Nada to Speaker: Demystifying and Diminishing Dynamic SQL Difficulties

3

August 20, 2018 by Kenneth Fisher

Last Thursday I spoke at NTSSUG (North Texas SQL Server User Group). This is my local group (only 1.5 hours away from me) and my second time speaking for them. I don’t speak frequently so I’m always more than a bit nervous, but the crowd was great, laughed in the right spots, asked some really good questions and all around had some great energy. This post is primarily to share the Powerpoint and scripts I used during my demo but since I don’t like doing a post that is just links to some files I’m adding some of the content below as well.

Demystifying and Diminishing Dynamic SQL Difficulties PPT and Scripts

One of the ideas that I mentioned is that there are two types of Dynamic SQL as I see it. The processes that I use to create each are pretty similar but of course not quite the same.

One to Many

Using a single piece of code (typically a query) to generate multiple lines of SQL.

Example

SELECT 'ALTER DATABASE ' + QUOTENAME(name) + 
		'SET COMPATIBILITY_LEVEL = 130'
FROM sys.databases
WHERE compatibility_level < 130

Process

  1. Write the SQL statement first.
  2. Write the query that pulls the result set you want.
  3. Add the command to the query and convert it into to a string.
  4. Convert any literals that need to become dynamic into fields.
    1. Double any quotes
    2. Replace anything you want to make dynamic with ‘++’ then plug in the column/formula.
    3. Include schema names
    4. QUOTENAME is your friend.
  5. Copy the results to a query window.
  6. Test
    1. Parse
    2. Run a SINGLE command, preferrably in a transaction to test for correctness.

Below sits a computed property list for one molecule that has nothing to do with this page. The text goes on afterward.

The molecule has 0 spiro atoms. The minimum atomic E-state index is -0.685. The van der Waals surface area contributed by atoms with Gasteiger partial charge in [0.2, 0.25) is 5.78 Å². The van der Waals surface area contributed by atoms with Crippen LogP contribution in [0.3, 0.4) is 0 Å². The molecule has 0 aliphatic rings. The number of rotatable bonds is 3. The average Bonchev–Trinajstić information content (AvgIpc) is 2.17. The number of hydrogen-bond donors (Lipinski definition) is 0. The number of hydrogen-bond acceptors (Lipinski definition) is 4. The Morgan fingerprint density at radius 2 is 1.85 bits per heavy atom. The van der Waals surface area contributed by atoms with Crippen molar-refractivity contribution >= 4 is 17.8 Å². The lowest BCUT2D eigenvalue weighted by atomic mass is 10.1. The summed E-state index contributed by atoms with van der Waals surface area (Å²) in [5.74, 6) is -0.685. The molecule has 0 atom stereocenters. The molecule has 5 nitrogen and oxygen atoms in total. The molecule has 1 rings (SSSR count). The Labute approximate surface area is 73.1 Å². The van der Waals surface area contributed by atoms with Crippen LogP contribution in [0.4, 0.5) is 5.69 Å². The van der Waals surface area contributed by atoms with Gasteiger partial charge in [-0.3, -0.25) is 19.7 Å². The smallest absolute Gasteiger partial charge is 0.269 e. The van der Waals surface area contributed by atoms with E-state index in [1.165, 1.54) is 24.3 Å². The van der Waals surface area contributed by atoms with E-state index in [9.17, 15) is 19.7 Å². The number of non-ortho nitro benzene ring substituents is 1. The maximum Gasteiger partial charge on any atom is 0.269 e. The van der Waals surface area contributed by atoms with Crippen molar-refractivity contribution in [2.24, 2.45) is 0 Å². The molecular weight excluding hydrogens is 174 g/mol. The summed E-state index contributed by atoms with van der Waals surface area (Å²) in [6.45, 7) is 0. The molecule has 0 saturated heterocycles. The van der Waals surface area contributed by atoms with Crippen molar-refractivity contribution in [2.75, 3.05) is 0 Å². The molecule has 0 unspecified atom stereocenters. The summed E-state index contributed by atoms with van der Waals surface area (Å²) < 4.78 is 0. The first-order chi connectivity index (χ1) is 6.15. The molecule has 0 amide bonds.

3. Run the rest of the commands in a transaction if possible.
  7. After each failed test make one (or sometimes two) corrections and test again.

 

Many to One

Multiple lines of code are used to construct a single piece of SQL.

Example

DECLARE @SQL nvarchar(500);
DECLARE @SchemaName nvarchar(50) = 'sys';
DECLARE @TableName nvarchar(50) = 'databases';
SET @SQL = 
N'SELECT *
FROM ' + QUOTENAME(@SchemaName) + '.' +
		QUOTENAME(@TableName);
--EXEC sp_executesql @SQL;
PRINT @SQL;
GO

Process

  1. Write the SQL statement first.
  2. Declare a variable to store the code, and convert the code into a string.
  3. Convert any literals that need to become dynamic into fields.
    1. Double any quotes
    2. Declare any variables that are going to need
    3. Replace anything you want to make dynamic with ‘++’ then plug in the column/formula/variable.
    4. Include schema names
    5. QUOTENAME is your friend.
  4. Copy the results to a query window.
  5. Test
    1. Parse
    2. Run a SINGLE command, preferrably in a transaction to test for correctness.
    3. Run the rest of the commands in a transaction if possible.
  6. After each failed test make one (or sometimes two) corrections and test again.

3 thoughts on “Nada to Speaker: Demystifying and Diminishing Dynamic SQL Difficulties

  1. Liz Love says:

    You did a great job Kenneth; I enjoyed your presentation and learned some more that I didn’t already know about dynamic SQL; thanks! This is only your second time speaking there? Then I’ve seen both although I’ve only had sporadic attendance through the years. Last time was SQL security if I’m not mistaken. You did a great job that time too. Thanks! 🙂

  2. […] I did a presentation on dyanmic SQL. In the presentation I pointed out the similarity of using sp_executesql to creating a stored […]

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